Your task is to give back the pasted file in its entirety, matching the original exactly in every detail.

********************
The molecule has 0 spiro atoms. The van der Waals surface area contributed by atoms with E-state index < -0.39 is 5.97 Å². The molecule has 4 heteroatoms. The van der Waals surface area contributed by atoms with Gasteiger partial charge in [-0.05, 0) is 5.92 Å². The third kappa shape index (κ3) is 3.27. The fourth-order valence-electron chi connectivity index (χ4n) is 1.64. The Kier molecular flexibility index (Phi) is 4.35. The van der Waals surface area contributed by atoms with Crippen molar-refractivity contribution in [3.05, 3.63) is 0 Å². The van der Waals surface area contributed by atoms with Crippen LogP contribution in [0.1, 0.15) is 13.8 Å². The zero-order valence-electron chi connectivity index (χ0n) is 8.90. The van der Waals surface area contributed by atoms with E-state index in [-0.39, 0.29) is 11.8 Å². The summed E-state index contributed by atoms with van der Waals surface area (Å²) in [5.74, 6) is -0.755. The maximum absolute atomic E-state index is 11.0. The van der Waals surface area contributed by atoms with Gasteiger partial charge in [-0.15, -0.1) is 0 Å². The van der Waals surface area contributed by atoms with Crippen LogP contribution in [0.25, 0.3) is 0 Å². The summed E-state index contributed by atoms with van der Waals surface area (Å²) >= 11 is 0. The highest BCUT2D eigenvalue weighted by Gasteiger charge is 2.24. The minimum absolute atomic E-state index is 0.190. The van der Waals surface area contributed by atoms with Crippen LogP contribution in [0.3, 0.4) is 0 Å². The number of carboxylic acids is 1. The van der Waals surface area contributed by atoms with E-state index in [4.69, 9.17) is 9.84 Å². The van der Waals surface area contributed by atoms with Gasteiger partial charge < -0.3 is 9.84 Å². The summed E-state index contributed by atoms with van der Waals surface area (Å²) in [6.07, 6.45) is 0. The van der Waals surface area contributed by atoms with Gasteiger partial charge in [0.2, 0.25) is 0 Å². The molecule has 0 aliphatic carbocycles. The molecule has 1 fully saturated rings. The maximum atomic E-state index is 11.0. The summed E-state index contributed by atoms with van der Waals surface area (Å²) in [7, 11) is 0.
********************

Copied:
The molecule has 0 spiro atoms. The van der Waals surface area contributed by atoms with E-state index < -0.39 is 5.97 Å². The molecule has 4 heteroatoms. The van der Waals surface area contributed by atoms with Gasteiger partial charge in [-0.05, 0) is 5.92 Å². The third kappa shape index (κ3) is 3.27. The fourth-order valence-electron chi connectivity index (χ4n) is 1.64. The Kier molecular flexibility index (Phi) is 4.35. The van der Waals surface area contributed by atoms with Crippen molar-refractivity contribution in [3.05, 3.63) is 0 Å². The van der Waals surface area contributed by atoms with Crippen LogP contribution in [0.1, 0.15) is 13.8 Å². The zero-order valence-electron chi connectivity index (χ0n) is 8.90. The van der Waals surface area contributed by atoms with E-state index in [-0.39, 0.29) is 11.8 Å². The summed E-state index contributed by atoms with van der Waals surface area (Å²) in [5.74, 6) is -0.755. The maximum absolute atomic E-state index is 11.0. The van der Waals surface area contributed by atoms with Gasteiger partial charge in [-0.15, -0.1) is 0 Å². The van der Waals surface area contributed by atoms with Crippen LogP contribution in [0.25, 0.3) is 0 Å². The summed E-state index contributed by atoms with van der Waals surface area (Å²) >= 11 is 0. The highest BCUT2D eigenvalue weighted by Gasteiger charge is 2.24. The minimum absolute atomic E-state index is 0.190. The van der Waals surface area contributed by atoms with Crippen LogP contribution in [0.3, 0.4) is 0 Å². The number of carboxylic acids is 1. The van der Waals surface area contributed by atoms with E-state index in [4.69, 9.17) is 9.84 Å². The van der Waals surface area contributed by atoms with Gasteiger partial charge < -0.3 is 9.84 Å². The summed E-state index contributed by atoms with van der Waals surface area (Å²) in [6.07, 6.45) is 0. The van der Waals surface area contributed by atoms with Gasteiger partial charge in [0.2, 0.25) is 0 Å². The molecule has 0 aliphatic carbocycles. The molecule has 1 fully saturated rings. The maximum atomic E-state index is 11.0. The summed E-state index contributed by atoms with van der Waals surface area (Å²) in [7, 11) is 0.